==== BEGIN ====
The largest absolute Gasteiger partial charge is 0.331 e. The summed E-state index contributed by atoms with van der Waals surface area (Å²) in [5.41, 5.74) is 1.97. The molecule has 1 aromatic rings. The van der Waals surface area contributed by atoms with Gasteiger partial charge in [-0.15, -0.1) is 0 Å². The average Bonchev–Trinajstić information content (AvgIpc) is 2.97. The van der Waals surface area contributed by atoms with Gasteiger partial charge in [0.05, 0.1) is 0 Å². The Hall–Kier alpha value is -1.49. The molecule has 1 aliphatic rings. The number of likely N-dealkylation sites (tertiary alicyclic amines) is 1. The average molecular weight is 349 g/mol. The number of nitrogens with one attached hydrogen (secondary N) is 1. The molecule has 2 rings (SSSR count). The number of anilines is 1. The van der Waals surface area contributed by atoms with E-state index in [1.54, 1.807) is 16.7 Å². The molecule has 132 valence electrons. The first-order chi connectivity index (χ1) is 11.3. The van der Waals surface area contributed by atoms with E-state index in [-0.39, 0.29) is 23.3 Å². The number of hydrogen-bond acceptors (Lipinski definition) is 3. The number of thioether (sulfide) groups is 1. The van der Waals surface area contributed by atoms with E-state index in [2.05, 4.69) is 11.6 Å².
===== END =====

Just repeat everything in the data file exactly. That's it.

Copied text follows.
The largest absolute Gasteiger partial charge is 0.331 e. The summed E-state index contributed by atoms with van der Waals surface area (Å²) in [5.41, 5.74) is 1.97. The molecule has 1 aromatic rings. The van der Waals surface area contributed by atoms with Gasteiger partial charge in [-0.15, -0.1) is 0 Å². The average Bonchev–Trinajstić information content (AvgIpc) is 2.97. The van der Waals surface area contributed by atoms with Gasteiger partial charge in [0.05, 0.1) is 0 Å². The Hall–Kier alpha value is -1.49. The molecule has 1 aliphatic rings. The number of likely N-dealkylation sites (tertiary alicyclic amines) is 1. The average molecular weight is 349 g/mol. The number of nitrogens with one attached hydrogen (secondary N) is 1. The molecule has 2 rings (SSSR count). The number of anilines is 1. The van der Waals surface area contributed by atoms with E-state index in [1.54, 1.807) is 16.7 Å². The molecule has 132 valence electrons. The first-order chi connectivity index (χ1) is 11.3. The van der Waals surface area contributed by atoms with E-state index in [-0.39, 0.29) is 23.3 Å². The number of hydrogen-bond acceptors (Lipinski definition) is 3. The number of thioether (sulfide) groups is 1. The van der Waals surface area contributed by atoms with E-state index in [2.05, 4.69) is 11.6 Å².